I am David’s cousin, my daughter just brought this blog to my attention. She is 12 years old and although her memory of him is vague she speaks of him often. She was on the computer today reading about him, and she takes quite an interest in his life and sacrifice. I spent more time playing with David as a child and as the years went on as with many of my family and cousins, I saw less and less of them. I am truly touched that a complete stranger would go out of his way to learn about a fallen soldier as well as share his story in remembrance. This was beautiful!!! I have seen my family’s suffering and emptiness the loss of a son, brother, nephew, cousin and grandchild. Thank you sir for taking the time in your life to honor appreciate my cousin.
    Adriane Ebner and Leah Ebner

    • Mark Wegener says:

      Thank you for your kind words. I remain humbled by the sacrifice of David and those many like him.

  5. Les says:

    Adriane, for what it’s worth, this recently past Memorial Day (2013) was the second year I attended the Memorial Day Ceremony in downtown Waukegan to represent David. Like the blog’s author (thank you Mark!), I too am compelled to keep David’s flame lit.

    This year, after the ceremony, I made two stops:

    The first was to buy a pint of beer at J’s Bally Muck in Waukegan, a small local pub. The owner is a guy named Jeremiah who played with David in high school. Jeremiah agreed to allow me to place with the pint of beer a photo of him and a small 3×5 card with David’s name, rank, and dates of birth and passing at the place in front of a bar stool. The idea is a token of remembrance for Waukegan’s fallen hero. My hope was that people would see it, and be reminded that David was one of them, and that spot was reserved for his memory. I hope others who knew him would see it and honor him, and talk of him.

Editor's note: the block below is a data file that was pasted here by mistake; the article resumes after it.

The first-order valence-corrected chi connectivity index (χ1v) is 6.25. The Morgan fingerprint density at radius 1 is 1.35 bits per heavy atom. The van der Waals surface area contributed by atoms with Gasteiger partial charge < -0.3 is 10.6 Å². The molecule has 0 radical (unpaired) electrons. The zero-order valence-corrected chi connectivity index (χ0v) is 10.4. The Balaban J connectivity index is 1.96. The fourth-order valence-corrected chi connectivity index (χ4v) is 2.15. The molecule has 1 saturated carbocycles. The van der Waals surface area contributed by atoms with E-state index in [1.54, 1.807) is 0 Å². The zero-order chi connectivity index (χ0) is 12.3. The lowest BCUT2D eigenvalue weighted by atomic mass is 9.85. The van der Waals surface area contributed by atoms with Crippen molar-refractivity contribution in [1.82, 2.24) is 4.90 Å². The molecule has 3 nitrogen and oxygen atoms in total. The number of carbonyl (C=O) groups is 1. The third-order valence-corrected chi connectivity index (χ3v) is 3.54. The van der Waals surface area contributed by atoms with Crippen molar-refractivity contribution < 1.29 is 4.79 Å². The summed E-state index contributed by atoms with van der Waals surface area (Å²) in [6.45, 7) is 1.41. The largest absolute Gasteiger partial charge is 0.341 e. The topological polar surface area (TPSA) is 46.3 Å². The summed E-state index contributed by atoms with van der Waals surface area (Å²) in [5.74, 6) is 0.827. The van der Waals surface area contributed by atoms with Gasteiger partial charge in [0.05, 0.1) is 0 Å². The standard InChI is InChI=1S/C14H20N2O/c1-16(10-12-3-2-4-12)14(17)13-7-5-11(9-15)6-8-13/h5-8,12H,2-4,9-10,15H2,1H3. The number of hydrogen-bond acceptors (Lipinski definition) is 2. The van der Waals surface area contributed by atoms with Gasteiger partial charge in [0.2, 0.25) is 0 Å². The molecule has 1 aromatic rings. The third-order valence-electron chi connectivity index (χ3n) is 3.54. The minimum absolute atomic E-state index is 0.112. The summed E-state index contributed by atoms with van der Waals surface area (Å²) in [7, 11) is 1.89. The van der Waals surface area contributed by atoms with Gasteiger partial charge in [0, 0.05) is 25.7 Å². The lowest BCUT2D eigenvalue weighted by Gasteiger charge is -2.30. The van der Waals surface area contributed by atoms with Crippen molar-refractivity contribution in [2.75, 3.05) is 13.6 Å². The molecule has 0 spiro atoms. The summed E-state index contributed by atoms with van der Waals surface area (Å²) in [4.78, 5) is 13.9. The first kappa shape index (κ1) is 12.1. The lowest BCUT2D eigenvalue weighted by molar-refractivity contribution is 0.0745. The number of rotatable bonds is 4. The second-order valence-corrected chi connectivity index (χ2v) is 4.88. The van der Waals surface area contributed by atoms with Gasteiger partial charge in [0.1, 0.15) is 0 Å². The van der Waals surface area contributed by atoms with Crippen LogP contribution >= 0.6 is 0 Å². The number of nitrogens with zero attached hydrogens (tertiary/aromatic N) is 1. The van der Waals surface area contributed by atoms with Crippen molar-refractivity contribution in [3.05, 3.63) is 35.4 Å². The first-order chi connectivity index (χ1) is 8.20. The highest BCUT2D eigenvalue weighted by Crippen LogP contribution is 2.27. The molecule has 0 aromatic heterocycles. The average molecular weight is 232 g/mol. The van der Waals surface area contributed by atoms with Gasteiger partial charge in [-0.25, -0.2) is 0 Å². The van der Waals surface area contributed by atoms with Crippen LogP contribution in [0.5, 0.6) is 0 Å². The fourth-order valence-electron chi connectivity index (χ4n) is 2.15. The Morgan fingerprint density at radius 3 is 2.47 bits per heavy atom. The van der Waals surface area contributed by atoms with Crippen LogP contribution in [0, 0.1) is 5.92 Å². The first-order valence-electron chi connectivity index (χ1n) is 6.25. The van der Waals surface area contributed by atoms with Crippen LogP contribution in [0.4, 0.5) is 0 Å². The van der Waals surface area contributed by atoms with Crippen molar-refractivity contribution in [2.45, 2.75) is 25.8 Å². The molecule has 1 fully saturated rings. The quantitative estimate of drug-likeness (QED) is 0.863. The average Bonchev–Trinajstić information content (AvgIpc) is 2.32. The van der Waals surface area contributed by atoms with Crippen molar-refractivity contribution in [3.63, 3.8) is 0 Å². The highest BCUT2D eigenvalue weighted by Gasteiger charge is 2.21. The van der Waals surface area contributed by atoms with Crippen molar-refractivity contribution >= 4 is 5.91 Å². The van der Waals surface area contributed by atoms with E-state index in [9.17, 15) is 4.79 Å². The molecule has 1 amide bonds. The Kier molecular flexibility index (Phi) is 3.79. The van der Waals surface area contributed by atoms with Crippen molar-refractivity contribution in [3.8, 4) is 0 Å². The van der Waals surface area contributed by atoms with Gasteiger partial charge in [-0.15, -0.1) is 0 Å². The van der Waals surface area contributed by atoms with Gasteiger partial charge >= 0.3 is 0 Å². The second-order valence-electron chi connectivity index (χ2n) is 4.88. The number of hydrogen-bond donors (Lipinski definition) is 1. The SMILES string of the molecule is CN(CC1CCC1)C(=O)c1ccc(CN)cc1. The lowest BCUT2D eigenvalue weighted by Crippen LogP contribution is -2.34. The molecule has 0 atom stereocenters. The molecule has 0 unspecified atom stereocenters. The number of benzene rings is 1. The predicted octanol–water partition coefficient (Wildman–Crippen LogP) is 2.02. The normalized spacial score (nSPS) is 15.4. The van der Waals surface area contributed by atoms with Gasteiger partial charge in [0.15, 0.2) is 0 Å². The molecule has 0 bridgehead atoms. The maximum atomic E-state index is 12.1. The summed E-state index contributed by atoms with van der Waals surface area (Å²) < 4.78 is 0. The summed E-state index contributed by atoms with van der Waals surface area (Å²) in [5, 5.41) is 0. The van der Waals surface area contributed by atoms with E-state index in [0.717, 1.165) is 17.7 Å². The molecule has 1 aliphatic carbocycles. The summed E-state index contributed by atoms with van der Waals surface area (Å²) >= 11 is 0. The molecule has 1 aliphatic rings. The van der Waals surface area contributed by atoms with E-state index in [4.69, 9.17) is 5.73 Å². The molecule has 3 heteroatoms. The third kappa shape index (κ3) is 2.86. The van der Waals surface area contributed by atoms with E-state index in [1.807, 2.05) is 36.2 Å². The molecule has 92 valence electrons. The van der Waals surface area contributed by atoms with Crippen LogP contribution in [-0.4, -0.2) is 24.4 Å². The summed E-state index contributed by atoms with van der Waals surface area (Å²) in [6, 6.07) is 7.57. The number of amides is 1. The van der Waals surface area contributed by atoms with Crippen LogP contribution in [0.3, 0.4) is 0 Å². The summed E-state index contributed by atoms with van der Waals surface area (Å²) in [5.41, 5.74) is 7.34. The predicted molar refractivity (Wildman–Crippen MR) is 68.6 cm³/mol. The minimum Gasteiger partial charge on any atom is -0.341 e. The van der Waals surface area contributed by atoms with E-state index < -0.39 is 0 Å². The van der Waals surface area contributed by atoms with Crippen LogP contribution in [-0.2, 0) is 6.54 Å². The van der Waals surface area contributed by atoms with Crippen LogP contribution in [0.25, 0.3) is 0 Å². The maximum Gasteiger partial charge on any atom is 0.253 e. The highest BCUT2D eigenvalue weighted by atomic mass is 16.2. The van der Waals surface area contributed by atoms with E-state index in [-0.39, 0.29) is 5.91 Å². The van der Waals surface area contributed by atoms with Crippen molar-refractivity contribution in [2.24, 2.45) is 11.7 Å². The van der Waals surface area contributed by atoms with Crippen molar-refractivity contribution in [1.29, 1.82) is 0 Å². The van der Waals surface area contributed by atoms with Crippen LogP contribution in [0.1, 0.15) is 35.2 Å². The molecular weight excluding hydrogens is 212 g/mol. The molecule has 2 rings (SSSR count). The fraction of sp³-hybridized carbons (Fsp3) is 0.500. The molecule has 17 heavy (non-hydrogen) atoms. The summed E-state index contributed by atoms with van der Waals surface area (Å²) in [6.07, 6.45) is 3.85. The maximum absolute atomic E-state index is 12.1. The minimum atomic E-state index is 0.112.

My second stop was to his gravesite. This year my wife finally agreed to go. She is not given towards sentimentality, but this time she was deeply moved. I think she finally understood why doing this was important to me.

    In 2003 my dearest cousin Danielle died just after Memorial Day due to pregnancy complications. She left behind an active duty Army husband, and two small children. The baby she carried could not be saved. I was a pallbearer at her military funeral. Myself, I am a third generation Navy man. She, like both of her older brothers, also served in the Navy. Her father, and one of our uncle’s were Marines.

    As you can tell, the my love, loyalty, and respect for military families runs deep. Between thinking of my beloved cousin Danielle each Memorial Day, and my family’s own grief, I get a bit emotionally raw at that time of year. Add to that, I often catch myself thinking about your family. It is easy for me think about how Rebecca and Jim may have felt upon hearing of David’s passing. Each year I think about it, and it fills me with sorrow and tears. For your family I grieve.

    Adriane, I am sorry for your loss. I can only hope my efforts can bring you a small measure of comfort.

    To Mark Wegener: thank you again for this blog.

  6. Les says:

    Mark, I never knew about Hero Bracelets until I read your blog. I now have two: one for David, and one for a guy I served with (Navy) who was later killed on 9/11 at the Pentagon. I wear each of them often.

    Hard to believe today marks 10 years David is gone. Local to where he grew up, I’ve met a few of those he grew up with. He was exactly the man you’d have thought him to be. I wish I could have known him.